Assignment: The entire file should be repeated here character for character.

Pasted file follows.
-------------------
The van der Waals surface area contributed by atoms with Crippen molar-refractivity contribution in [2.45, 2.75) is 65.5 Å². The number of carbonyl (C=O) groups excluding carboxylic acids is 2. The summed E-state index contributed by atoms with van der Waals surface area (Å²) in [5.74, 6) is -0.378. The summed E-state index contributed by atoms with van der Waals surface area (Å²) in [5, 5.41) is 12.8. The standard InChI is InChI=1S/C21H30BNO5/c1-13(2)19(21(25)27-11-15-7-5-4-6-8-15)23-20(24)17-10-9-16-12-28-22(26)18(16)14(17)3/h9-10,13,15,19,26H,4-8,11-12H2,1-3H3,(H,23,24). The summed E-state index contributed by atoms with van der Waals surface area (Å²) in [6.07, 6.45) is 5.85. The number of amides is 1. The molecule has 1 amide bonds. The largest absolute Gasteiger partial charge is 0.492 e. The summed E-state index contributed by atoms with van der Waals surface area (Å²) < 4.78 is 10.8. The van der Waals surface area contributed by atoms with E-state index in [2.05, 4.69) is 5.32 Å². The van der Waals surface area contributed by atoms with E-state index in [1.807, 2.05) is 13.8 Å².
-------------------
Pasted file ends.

The van der Waals surface area contributed by atoms with Crippen molar-refractivity contribution in [2.45, 2.75) is 65.5 Å². The number of carbonyl (C=O) groups excluding carboxylic acids is 2. The summed E-state index contributed by atoms with van der Waals surface area (Å²) in [5.74, 6) is -0.378. The summed E-state index contributed by atoms with van der Waals surface area (Å²) in [5, 5.41) is 12.8. The standard InChI is InChI=1S/C21H30BNO5/c1-13(2)19(21(25)27-11-15-7-5-4-6-8-15)23-20(24)17-10-9-16-12-28-22(26)18(16)14(17)3/h9-10,13,15,19,26H,4-8,11-12H2,1-3H3,(H,23,24). The summed E-state index contributed by atoms with van der Waals surface area (Å²) in [6.07, 6.45) is 5.85. The number of amides is 1. The molecule has 1 amide bonds. The largest absolute Gasteiger partial charge is 0.492 e. The summed E-state index contributed by atoms with van der Waals surface area (Å²) < 4.78 is 10.8. The van der Waals surface area contributed by atoms with E-state index in [2.05, 4.69) is 5.32 Å². The van der Waals surface area contributed by atoms with E-state index in [1.807, 2.05) is 13.8 Å².